What is the difference between the non-dual path of knowledge (Advaita Vedanta, Jnana Yoga) and the personal path of devotion (Bhakti)?
They are not as different as they appear. My guru, Amma, answered this question in an interview by giving the example of the sun.
As children, we learn that the sun rises in the East and sets in the West. However, this is only true from our limited perspective. In reality, the sun neither rises nor sets. It simply shines. The Earth furnishes the illusion of the sun rising and setting.
Similarly, while the ultimate truth is that the Divine is beyond all names and forms, it is also simultaneously true that it shines within all matter. Each wave is inside the ocean.
The idea of separation is an illusion. But since most of us dwell in an ordinary state of perception that sees the world in terms of duality, we cannot relate, on a day-to-day basis, to a path of unified transcendence. Even though unity is the ultimate truth, the wave thinks it is a limited wave, and this point of view limits its ability to contain the entire ocean.
These Two Paths Exist in Unity
In my understanding, both paths convey the same inherent underlying truth using recipes with varied ingredients and spices but offering equivalent levels of ‘soul-nourishment’, even if the flavors seem different.
Long ago, a Sufi friend showed me an interesting word game, asking me what words I saw in these letters:
I studied and realized this said two things: “God is now here” and “God is nowhere”.
Upon reflection, a moment of epiphany ensued: both are true and actually say the same thing. If God is ‘now here’ (everywhere), then there is no one single place where God solely is–so God is also ‘nowhere’. This ‘aha’ moment made my hairs stand on end because, at the time, I had never thought of it that way before.
I once met a great Tibetan Buddhist teacher, named Dilgo Khyentse Rinpoche, and asked him what the difference was between Bhakti and Buddhism. He said: ‘There’s no difference. They are the same.”
Though they might appear as opposites, since one professes non-attachment and the other is a practice of supreme attachment, they ultimately lead to the same spiritual peak.
In this Age of Selfishness, The Path of Devotion is a Boon
Even a Jnani, who approaches spirituality through the discerning mind, can become ‘attached’ to the concept of non-attachment. When truth is understood only intellectually and not experienced in every moment, it has not yet ripened to wisdom.
The practice of being attached to a Guru is, ironically, a tool for realizing true detachment, as the Guru’s job is to ‘remove the darkness of ignorance’. Devotion, Bhakti Yoga, is the path of the heart. The Guru’s presence helps to cut through the subtle spiritual ego that thinks it is already on the roof and thus rejects the ladder needed to climb there.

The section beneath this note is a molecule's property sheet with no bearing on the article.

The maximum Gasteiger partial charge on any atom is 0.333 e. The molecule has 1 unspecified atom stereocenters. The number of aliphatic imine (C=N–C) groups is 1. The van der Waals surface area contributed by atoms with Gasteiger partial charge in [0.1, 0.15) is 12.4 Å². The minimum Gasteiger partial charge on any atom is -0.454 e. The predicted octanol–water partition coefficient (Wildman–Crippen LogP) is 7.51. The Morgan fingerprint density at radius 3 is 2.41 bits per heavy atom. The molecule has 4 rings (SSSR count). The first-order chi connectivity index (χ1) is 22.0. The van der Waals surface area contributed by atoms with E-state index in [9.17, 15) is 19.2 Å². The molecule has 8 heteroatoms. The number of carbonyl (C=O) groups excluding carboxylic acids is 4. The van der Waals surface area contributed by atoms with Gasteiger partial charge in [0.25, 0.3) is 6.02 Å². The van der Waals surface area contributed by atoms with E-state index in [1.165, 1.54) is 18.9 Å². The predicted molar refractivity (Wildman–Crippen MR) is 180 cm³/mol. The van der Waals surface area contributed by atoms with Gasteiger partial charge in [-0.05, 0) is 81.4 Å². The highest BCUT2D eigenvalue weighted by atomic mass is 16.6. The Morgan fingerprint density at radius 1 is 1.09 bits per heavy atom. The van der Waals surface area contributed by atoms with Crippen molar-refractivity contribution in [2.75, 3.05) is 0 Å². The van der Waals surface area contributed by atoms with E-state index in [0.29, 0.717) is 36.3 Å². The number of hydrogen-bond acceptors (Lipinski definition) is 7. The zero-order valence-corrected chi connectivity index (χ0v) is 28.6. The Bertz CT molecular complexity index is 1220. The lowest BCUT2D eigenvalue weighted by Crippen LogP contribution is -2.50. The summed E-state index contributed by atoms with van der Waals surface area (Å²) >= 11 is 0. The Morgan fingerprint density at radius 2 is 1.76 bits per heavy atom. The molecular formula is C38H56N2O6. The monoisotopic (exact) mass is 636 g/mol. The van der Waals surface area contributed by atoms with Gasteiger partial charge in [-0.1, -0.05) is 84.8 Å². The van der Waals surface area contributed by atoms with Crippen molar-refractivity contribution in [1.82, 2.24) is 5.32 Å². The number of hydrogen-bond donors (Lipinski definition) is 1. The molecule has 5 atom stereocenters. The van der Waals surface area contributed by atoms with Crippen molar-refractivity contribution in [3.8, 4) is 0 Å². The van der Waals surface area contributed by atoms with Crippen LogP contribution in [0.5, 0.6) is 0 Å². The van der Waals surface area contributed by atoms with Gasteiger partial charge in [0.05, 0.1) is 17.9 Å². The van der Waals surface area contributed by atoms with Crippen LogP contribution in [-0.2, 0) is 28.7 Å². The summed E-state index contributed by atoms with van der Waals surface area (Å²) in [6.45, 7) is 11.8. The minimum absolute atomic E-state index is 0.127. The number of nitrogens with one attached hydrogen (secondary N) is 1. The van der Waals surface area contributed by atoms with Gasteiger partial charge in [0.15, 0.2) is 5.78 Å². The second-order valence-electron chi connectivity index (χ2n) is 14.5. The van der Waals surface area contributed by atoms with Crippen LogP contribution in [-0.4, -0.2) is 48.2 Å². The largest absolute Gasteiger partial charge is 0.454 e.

The ladder of devotion elevates one to the rooftop of awareness, where all differences dissolve in the sky of super-consciousness.
Contemplating this concept, with gratitude for the immense grace and bliss I experience in Amma’s presence, I once wrote this poem: Victorious Surrender
What magic turns descending tears
to springboards towards truth.
How is it that when bowing low,
my view is from the roof?
What paradox surrender brings,
with victory as proof!
The Role of a True Guru
The presence of a great soul like Amma makes one forget the world of duality and all its problems and pressures as well as one’s personal desires and cravings. Contemplating how this happens effortlessly when I am in my guru’s orbit, I wrote this short senryu poem:
currents of desire
lose power in your presence-
moon rises, stars fade
The star’s brightness fades in the light of the moon. When illumination occurs within, duality disappears and only truth remains. This is one way a path of devotion eventually leads to an experience of non-dual wisdom. The integrated heart and the mind merge into transcendence.
Ultimate Unity–A Matter of Perspective
The supreme concept derived from non-dualism is unity: being one with “Reality” and thus with all of existence. This is also the highest practice of a devotion-to view all beings as manifestations of the divine.
One of my favorite poets, Rumi, wrote:
Out beyond ideas of wrongdoing
and rightdoing there is a field.
I’ll meet you there.
When the soul lies down in that grass
the world is too full to talk about.
I believe the pinnacle of each and every spiritual path ultimately meets in that mystical, unified field.
*Rumi quote source:
See Open Secret: Versions of Rumi with translations by Coleman Barks, John Moyne and Maulana Jalal Al-Din Rumi.